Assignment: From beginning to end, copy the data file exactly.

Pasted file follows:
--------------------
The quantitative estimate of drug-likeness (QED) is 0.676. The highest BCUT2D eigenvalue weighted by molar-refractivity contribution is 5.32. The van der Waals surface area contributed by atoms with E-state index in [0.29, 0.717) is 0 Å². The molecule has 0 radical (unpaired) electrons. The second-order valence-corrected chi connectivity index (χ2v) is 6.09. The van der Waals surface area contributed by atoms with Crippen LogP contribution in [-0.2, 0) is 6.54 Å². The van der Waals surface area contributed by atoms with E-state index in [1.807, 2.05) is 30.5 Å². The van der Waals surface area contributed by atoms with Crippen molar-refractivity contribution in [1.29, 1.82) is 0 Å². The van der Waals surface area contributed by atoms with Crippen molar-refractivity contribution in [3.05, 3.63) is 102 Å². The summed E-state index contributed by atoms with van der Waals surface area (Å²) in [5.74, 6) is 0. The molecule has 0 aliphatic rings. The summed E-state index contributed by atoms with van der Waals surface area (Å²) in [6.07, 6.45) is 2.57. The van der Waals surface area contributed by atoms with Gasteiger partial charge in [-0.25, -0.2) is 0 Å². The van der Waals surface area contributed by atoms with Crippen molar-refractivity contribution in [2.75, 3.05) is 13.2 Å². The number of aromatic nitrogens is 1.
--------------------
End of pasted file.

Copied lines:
The quantitative estimate of drug-likeness (QED) is 0.676. The highest BCUT2D eigenvalue weighted by molar-refractivity contribution is 5.32. The van der Waals surface area contributed by atoms with E-state index in [0.29, 0.717) is 0 Å². The molecule has 0 radical (unpaired) electrons. The second-order valence-corrected chi connectivity index (χ2v) is 6.09. The van der Waals surface area contributed by atoms with Crippen LogP contribution in [-0.2, 0) is 6.54 Å². The van der Waals surface area contributed by atoms with E-state index in [1.807, 2.05) is 30.5 Å². The van der Waals surface area contributed by atoms with Crippen molar-refractivity contribution in [1.29, 1.82) is 0 Å². The van der Waals surface area contributed by atoms with Crippen molar-refractivity contribution in [3.05, 3.63) is 102 Å². The summed E-state index contributed by atoms with van der Waals surface area (Å²) in [5.74, 6) is 0. The molecule has 0 aliphatic rings. The summed E-state index contributed by atoms with van der Waals surface area (Å²) in [6.07, 6.45) is 2.57. The van der Waals surface area contributed by atoms with Gasteiger partial charge in [-0.25, -0.2) is 0 Å². The van der Waals surface area contributed by atoms with Crippen molar-refractivity contribution in [2.75, 3.05) is 13.2 Å². The number of aromatic nitrogens is 1.